What is a valid function definition?

Consider the famous Collatz sequence

$$x_{n+1} = c(x_n) = \left\{ \matrix{x_n/2 & {\rm if \; x_n \; even} \hfil \cr 3x_n+1 & {\rm if \; x_n \; odd} \hfil \cr } \right.$$

and define $$f: ℕ-\{0\}→\{0, 1\}$$

$$f(x) = \left\{ \matrix{ 0 & {\rm if} \; \exists n : c^n(x) = 1 \hfil\cr 1 & {\rm otherwise}\hfil\cr }\right.$$

Is that a valid definition for a function? Is it a constant function? What if we replace Collatz conjecture with a true proposition that however cannot be proved with current set of axioms (Gödel incompleteness)? What if it's replaced by something that can only be decided with a new axiom?

For any given $$x\in ℕ$$, I would say that $$f(x)$$ is a well defined number, but if that's true does it mean that for example well defined functions from naturals to $$\{0, 1\}$$ are either:

• non-constant functions
• provably constant functions
• functions that are constant but that cannot be proved constant
• functions for which cannot be decided if they're constant or not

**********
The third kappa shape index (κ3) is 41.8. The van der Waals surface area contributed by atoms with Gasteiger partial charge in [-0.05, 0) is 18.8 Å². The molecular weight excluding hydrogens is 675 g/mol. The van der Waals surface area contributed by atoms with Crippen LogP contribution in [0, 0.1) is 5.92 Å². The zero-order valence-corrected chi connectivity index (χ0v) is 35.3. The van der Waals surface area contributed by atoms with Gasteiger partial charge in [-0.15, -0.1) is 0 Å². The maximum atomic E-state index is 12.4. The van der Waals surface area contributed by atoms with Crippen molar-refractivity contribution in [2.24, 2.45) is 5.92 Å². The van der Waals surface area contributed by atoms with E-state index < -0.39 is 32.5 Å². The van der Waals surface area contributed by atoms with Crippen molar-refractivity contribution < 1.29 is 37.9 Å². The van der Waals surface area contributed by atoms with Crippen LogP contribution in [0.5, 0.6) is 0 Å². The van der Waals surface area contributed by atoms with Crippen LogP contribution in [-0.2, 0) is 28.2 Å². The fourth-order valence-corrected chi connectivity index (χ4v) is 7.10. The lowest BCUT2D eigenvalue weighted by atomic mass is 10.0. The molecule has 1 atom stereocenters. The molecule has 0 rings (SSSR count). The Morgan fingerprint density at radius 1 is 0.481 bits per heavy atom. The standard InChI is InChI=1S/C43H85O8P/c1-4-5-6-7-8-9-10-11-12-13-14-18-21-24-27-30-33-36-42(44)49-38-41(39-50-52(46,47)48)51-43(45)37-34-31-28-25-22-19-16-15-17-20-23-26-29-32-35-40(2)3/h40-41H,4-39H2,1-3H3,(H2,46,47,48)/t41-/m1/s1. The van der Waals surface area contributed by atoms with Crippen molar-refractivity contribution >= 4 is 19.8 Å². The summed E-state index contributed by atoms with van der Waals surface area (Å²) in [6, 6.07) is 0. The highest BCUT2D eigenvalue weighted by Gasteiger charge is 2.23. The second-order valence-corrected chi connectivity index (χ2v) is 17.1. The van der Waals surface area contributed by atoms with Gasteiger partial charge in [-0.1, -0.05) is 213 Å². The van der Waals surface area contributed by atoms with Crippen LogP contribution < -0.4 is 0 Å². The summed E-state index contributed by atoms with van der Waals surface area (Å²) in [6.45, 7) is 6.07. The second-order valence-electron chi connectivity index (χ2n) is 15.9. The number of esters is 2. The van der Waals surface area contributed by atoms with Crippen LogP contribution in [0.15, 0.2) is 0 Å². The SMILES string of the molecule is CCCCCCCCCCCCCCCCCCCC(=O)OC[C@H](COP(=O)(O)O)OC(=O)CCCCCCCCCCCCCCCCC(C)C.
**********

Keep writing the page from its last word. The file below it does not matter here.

(this to me sounds pretty crazy)

Yes, it is a valid definition of a function, and it is constant if and only if the Collatz conjecture is true. Yes, we can do this with things that are provably undecidable in some sense. For instance I can even say "let $$x$$ be the identity function on $$\mathbb R^2$$ if the continuum hypothesis is true and $$x$$ is the set of even numbers if it's false", and that's a perfectly well-defined object since I've covered all my bases. It's no issue that we cannot actually decide in ZFC what kind of object $$x$$ is... it's just like not being able to decide anything else.
When you define something, you just need to show that you have specified some unique object, you don't need to "compute" which object it is. That which object you end up with may be contingent on things you don't know, or even know you can't determine due to weakness of your assumptions, is not a problem. Think of well-definedness as a promise that we will never find ourselves in a situation where we don't have a value for $$x$$ or that we have more than one value... nothing more.